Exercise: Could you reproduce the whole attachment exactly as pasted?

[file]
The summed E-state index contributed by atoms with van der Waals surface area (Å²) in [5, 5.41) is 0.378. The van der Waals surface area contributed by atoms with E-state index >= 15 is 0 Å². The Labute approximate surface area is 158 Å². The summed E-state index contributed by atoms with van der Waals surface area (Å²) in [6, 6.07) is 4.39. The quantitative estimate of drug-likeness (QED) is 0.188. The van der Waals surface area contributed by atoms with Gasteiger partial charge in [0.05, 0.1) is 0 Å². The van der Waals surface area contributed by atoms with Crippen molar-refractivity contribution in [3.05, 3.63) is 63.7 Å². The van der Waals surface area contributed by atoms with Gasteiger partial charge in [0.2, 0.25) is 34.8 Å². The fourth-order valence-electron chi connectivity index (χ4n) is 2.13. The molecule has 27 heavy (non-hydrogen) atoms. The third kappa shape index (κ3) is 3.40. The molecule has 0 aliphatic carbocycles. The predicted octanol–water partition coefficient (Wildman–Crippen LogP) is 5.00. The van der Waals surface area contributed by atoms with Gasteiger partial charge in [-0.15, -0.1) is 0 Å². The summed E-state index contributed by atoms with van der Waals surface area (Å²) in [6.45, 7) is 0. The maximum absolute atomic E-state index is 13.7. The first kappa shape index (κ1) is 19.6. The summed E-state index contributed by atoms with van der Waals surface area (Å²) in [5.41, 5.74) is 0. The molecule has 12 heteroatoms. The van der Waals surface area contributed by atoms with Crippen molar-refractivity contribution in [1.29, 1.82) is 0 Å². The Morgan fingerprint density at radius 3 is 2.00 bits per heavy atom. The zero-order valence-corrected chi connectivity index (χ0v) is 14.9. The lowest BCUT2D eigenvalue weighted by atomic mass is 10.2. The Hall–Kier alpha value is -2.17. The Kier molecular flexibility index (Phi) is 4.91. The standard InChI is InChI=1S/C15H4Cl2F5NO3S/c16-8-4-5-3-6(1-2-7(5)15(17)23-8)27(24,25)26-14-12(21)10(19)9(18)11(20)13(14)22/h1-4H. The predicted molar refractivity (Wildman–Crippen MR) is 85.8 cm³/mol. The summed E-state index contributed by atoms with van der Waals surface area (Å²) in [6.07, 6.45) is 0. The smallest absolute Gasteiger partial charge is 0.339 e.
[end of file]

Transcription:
The summed E-state index contributed by atoms with van der Waals surface area (Å²) in [5, 5.41) is 0.378. The van der Waals surface area contributed by atoms with E-state index >= 15 is 0 Å². The Labute approximate surface area is 158 Å². The summed E-state index contributed by atoms with van der Waals surface area (Å²) in [6, 6.07) is 4.39. The quantitative estimate of drug-likeness (QED) is 0.188. The van der Waals surface area contributed by atoms with Gasteiger partial charge in [0.05, 0.1) is 0 Å². The van der Waals surface area contributed by atoms with Crippen molar-refractivity contribution in [3.05, 3.63) is 63.7 Å². The van der Waals surface area contributed by atoms with Gasteiger partial charge in [0.2, 0.25) is 34.8 Å². The fourth-order valence-electron chi connectivity index (χ4n) is 2.13. The molecule has 27 heavy (non-hydrogen) atoms. The third kappa shape index (κ3) is 3.40. The molecule has 0 aliphatic carbocycles. The predicted octanol–water partition coefficient (Wildman–Crippen LogP) is 5.00. The van der Waals surface area contributed by atoms with Gasteiger partial charge in [-0.15, -0.1) is 0 Å². The summed E-state index contributed by atoms with van der Waals surface area (Å²) in [6.45, 7) is 0. The maximum absolute atomic E-state index is 13.7. The first kappa shape index (κ1) is 19.6. The summed E-state index contributed by atoms with van der Waals surface area (Å²) in [5.41, 5.74) is 0. The molecule has 12 heteroatoms. The van der Waals surface area contributed by atoms with Crippen molar-refractivity contribution in [1.29, 1.82) is 0 Å². The Morgan fingerprint density at radius 3 is 2.00 bits per heavy atom. The zero-order valence-corrected chi connectivity index (χ0v) is 14.9. The lowest BCUT2D eigenvalue weighted by atomic mass is 10.2. The Hall–Kier alpha value is -2.17. The Kier molecular flexibility index (Phi) is 4.91. The standard InChI is InChI=1S/C15H4Cl2F5NO3S/c16-8-4-5-3-6(1-2-7(5)15(17)23-8)27(24,25)26-14-12(21)10(19)9(18)11(20)13(14)22/h1-4H. The predicted molar refractivity (Wildman–Crippen MR) is 85.8 cm³/mol. The summed E-state index contributed by atoms with van der Waals surface area (Å²) in [6.07, 6.45) is 0. The smallest absolute Gasteiger partial charge is 0.339 e.